A related point is that if say $X\subset Y$ and you want an embedded resolution of $X$, then you can of course ask that you want a birational morphism $\pi:Z\to Y$ such that the strict transform of $X$ is smooth, but a better thing to ask is the the entire pre-image of $X$ is as nice as possible. Unfortunately (in general) you cannot make the preimage of $X$ smooth as the exceptional set will add additional components and where they meet is going to be a singular point. So, you can ask for the next best thing: normal crossings. You could even say that *normal crossings* is the reducible analogue of *smooth*.

Anyway, this is the result of Hironaka, JS Milne referred to above: for any $X\subset Y$ (plus some reasonable assumptions) there exists a projective birational $\pi$ such that $Z$ is smooth and $\pi^{-1}X$ is a normal crossing divisor. If $Y\setminus X$ is smooth, then you may even require that $\pi$ is an isomorphism outside $X$.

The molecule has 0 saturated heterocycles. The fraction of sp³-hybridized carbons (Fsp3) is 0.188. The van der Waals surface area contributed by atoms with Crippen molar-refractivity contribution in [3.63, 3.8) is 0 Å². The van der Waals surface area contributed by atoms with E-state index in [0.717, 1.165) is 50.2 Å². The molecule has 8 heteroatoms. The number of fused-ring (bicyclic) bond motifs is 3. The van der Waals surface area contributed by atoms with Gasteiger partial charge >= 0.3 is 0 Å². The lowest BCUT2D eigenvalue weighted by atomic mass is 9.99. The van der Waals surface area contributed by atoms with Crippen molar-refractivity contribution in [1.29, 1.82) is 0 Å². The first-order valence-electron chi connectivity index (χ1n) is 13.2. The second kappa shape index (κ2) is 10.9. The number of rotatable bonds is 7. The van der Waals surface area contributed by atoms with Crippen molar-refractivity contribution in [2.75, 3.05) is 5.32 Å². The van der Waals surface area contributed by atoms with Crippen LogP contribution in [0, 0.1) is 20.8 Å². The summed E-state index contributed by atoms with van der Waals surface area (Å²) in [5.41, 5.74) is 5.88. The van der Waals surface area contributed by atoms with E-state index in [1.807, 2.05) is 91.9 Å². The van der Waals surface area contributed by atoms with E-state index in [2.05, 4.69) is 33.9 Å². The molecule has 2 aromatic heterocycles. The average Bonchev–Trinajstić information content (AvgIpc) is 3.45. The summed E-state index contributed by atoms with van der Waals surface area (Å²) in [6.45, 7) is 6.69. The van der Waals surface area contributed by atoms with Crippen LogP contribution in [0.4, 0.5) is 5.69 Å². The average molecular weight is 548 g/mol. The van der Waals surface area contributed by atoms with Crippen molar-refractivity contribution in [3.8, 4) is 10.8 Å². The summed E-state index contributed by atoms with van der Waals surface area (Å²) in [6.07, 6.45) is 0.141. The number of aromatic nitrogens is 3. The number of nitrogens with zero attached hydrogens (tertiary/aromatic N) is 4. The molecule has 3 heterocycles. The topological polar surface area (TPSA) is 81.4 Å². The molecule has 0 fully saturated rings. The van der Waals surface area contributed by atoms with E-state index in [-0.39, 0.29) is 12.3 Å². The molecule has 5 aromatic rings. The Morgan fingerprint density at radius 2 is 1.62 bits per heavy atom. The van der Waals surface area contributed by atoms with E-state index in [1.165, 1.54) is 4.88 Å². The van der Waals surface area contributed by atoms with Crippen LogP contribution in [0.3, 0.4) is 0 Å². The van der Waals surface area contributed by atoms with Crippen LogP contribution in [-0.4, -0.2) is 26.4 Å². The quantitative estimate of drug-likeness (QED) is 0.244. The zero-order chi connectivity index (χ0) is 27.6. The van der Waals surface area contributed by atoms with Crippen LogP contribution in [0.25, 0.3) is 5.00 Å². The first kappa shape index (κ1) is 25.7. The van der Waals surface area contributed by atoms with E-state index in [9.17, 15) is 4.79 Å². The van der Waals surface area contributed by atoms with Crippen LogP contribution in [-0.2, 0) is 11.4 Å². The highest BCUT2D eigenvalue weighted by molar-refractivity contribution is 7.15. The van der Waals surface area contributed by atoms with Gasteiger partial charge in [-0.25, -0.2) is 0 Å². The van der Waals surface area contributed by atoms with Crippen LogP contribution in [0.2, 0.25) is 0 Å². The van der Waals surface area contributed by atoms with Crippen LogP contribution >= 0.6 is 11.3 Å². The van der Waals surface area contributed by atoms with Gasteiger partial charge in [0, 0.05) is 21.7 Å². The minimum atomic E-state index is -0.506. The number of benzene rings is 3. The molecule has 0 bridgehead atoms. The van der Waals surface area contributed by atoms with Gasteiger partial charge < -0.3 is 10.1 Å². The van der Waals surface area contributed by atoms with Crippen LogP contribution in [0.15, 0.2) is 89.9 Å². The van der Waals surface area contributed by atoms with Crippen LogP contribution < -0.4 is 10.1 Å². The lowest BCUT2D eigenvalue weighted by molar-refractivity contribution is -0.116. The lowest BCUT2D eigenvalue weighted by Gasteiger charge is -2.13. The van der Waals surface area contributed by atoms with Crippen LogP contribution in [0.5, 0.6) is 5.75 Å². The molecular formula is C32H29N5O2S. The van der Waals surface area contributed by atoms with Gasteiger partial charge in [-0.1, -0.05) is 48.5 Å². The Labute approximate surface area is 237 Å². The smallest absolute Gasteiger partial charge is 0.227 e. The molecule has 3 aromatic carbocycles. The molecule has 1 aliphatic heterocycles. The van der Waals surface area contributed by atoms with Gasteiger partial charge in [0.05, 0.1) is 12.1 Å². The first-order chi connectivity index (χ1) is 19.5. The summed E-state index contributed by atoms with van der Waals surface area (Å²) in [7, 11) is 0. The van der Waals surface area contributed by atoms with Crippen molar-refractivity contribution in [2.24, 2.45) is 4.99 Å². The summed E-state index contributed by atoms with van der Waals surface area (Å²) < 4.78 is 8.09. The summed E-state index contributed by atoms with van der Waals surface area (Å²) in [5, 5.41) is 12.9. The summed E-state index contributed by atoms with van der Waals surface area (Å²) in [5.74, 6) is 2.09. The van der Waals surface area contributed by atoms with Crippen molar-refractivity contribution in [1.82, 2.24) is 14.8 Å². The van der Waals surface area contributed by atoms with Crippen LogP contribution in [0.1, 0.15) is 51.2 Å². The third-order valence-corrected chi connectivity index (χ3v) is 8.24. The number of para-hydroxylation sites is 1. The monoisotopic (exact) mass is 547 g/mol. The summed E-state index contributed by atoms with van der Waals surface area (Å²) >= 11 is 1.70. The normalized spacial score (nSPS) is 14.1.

The compactification result is a simple consequence of this: if $U$ is open (say quasi-projective), pick a projective compactification $Y$ and let $X=Y\setminus U$. Perform Hironaka's embedded resolution of singularities and you get $U\subset Z$ with the complement being a normal crossing divisor.

One, slightly independent word on *normal crossings*. There seems to be some confusion in the literature about what *normal crossings* mean. Or rather what the difference is between *normal crossings* and *simple normal crossings*. Well, the point is that (nowadays) the latter is understood in the Zariski topology while the former in the analytic or formal topology. In other words, *simple normal crossings* mean that each irreducible component is smooth and they meet transversally, while *normal crossings* allows for a component to meet itself transversally. In particular, a nodal curve has *normal crossings* but not *simple normal crossings*.

In the above discussion and in the other answers before this one, you can always put *simple normal crossings* in place of *normal crossings* and the statements remain true. It is possible that back when Hironaka proved his famous theorem, this distinction had not been made so in older texts the meaning might be different. At the same time, according to Miles Reid, it was the Japanese who invented the term *simple normal crossings*.